Thank you to Molly Worsfold and Tim Dumas from St. Bartholomew Church in Leigh for allowing Dorking Museum to reproduce their research. Thank you to Lenka Cathersides for further research.
Edwin Milward Charrington was born on the 28th of February 1891 in Paddington, London to retired Yorkshire Regiment Captain Julian Charrington and Helen Charrington nee Gray. He was baptised on the 25th of March 1891 at St Marylebone All Saint’s church, Westminster. At the time of his baptism the family lived at 9 Stanhope Terrace, Paddington.
The family comprised of Harry, Helen and their children Evelyn Mary Beatrice, Mowbray Julian England and Edwin Milward. The family were looked after by a cook, an under housemaid, a housemaid, a nurse and a butler.
At the time of the 1901 Census, Edwin was a boarder and pupil at Wellington House at Westgate-on-Lea, Kent.
At the time of the 1911 Census, the family lived at 72 Eaton Terrace, London. The family comprised of Harry, his wife Helen and their children Evelyn and Edwin, who was working as an insurance clerk. Helen stated that she had given birth to three children. The house had six rooms.
Edwin’s mother Helen died in the 1st quarter of 1915 in Steyning, Sussex.
After finishing at Wellington House, Edwin attended Radley College. After leaving Radley, he entered the office of the Union Society of Canton in London, with a view to going to China later. But after two years’ service he relinquished his position and on the outbreak of war in August 1914 he obtained a commission as a 2nd Lieutenant in the Essex Regiment. (1916 Dorking and Leatherhead Advertiser)
He served with the Expeditionary Force in France and Flanders from the 18th of February 1915, being attached to the Suffolk Regiment. He disembarked on the 28th of February in France.
Edwin Milward was badly wounded and much disfigured in the face at Bailleul in May 1915. (1916 Dorking and Leatherhead Advertiser)
“His left arm was thoroughly shattered by shrapnel in an explosion which also tore off his nose completely and inflicted severe damage to the rest of his head. Incredibly, due to the skill of surgeons, he recovered his health and confidence despite wearing an aluminium prosthetic ‘tin’ nose and other shocking disfigurements, including a ‘red, permanent deformity of the face’.” http://westhampals.blogspot.cz/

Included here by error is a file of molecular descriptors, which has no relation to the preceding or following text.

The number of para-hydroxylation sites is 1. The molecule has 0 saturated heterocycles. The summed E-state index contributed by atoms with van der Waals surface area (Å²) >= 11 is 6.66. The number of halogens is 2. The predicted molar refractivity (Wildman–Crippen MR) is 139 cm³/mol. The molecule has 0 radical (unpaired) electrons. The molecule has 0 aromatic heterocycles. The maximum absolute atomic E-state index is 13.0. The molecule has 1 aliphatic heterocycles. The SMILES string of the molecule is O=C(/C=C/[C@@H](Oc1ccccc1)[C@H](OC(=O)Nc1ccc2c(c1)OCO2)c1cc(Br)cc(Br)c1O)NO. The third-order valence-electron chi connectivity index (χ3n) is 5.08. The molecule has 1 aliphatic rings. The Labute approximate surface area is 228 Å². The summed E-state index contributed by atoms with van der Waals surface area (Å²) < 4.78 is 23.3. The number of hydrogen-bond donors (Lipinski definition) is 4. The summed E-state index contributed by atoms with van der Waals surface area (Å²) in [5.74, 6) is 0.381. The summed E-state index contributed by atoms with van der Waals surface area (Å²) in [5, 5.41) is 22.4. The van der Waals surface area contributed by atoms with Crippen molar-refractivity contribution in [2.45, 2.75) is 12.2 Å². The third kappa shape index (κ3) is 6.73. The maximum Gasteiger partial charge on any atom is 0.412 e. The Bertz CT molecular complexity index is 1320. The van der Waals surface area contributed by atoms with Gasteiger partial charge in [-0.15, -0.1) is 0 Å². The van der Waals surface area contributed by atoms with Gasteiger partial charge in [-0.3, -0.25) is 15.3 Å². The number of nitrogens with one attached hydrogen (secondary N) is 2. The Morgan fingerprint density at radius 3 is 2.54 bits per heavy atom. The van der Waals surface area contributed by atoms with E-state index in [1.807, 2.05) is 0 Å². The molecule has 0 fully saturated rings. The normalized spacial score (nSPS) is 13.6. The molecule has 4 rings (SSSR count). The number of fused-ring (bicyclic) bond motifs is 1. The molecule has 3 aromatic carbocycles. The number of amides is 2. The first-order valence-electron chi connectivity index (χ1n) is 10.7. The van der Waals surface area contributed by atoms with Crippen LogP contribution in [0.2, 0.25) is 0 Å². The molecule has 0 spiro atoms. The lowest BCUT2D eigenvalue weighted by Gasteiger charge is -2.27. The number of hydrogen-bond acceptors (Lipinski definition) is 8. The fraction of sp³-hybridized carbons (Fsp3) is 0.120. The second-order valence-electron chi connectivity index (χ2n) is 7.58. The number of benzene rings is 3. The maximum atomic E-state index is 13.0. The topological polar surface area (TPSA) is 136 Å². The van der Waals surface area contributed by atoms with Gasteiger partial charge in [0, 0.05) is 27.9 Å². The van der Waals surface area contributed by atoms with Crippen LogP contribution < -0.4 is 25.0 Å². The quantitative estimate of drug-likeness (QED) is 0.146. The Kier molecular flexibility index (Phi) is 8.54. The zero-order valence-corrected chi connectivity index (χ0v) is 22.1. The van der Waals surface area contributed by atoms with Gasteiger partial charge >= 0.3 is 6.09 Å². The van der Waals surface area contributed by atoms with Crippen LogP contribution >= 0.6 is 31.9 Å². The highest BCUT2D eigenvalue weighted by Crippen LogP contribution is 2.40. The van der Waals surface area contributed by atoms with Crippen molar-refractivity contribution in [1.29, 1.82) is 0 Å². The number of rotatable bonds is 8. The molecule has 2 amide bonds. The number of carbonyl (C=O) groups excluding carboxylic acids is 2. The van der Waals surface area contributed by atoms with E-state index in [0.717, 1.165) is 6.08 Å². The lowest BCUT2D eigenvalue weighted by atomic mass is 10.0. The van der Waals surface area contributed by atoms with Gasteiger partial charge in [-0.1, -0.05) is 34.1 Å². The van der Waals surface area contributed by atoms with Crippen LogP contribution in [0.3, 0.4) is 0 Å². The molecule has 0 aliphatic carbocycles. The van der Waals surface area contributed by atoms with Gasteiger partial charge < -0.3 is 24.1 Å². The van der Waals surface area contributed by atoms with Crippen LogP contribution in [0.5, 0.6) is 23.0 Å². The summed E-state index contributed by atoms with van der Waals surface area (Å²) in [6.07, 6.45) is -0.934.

After a few months’ leave, he re-joined his regiment at Felixstowe, and on the 31st of May 1915 returned to France.
He took part in the operations on the Somme and was promoted to Captain on the 21st of September 1916.
At the time of his death Edwin Milward was a Captain of the 3rd (Reserve) Battalion, attached to the 13th Battalion, the Essex Regiment.
Captain Charrington was killed in action on the 13th of November 1916 in France while leading his company at Beaumont Hamel. “He was beloved by all who knew him, and a most gallant officer and loyal friend.”
Edwin Charrington is commemorated on the Thiepval Memorial in France on Pier and Face 10 D.
He received the British War and Victory medals and the 1915 Star.
Edwin of 60 Eaton Terrace, Westminster, left to his father Harry £322, 6s and 4d in Probate.
Charrington Family History
Edwin’s father Harry Julian Charrington was born about 1849 in Chigwell, Essex to Edward, born about 1812 in Stepney, Middlesex and Georgiana Tryce Mary Charrington, born about 1821 in Godmanchester, Huntingdonshire. Harry was baptised on the 2nd of August 1849 in Chigwell, Essex.
Edwin’s mother Helen Gray was born in the 4th quarter of 1851 in Yorkshire to attorney and land owner William, born about 1807 in York and Margaret, born about 1810 in Scotland. Helen was baptised on the 4th of December 1851 in York, Yorkshire.
Harry and Helen married in the 2nd quarter of 1881 in the Registration District of St George Hanover Square, London. At the time of their marriage Harry lived in Leigh, Surrey and Helen in St Gabriel’s, Pimlico, Middlesex.
Edwin had two siblings: Evelyn Mary Beatrice born in the 1st quarter of 1885 and Mowbray Julian England born in the 1st quarter of 1887, both in South Kensington, London.
In 1916 Edwin’s father, Harry was living at Eaton Terrace and Denshott, Leigh.
The 1920 Surrey, England, Electoral Register reads that Harry was still at Denshott Cottages, Leigh, and had moved to 7 St Martin’s Place, Trafalgar Square, London.
Harry died on the 21st of July 1930 at The Salem Hospital, Bern, Switzerland. He left to his son, Mowbray Julian England Charrington, £5048, 3s and 2d in Probate.
There is a special memorial for him near the font in Leigh Church.
Son of Harry Julian and Helen Charrington of Denshott, Leigh
Regiment 3rd Battalion attached 13th Battalion. Essex Regiment
Date of Death 13th November 1916
Place of Death Beaumont Hamel, France
Cause of Death Killed in Action
Memorial Thiepval Memorial, Somme, France.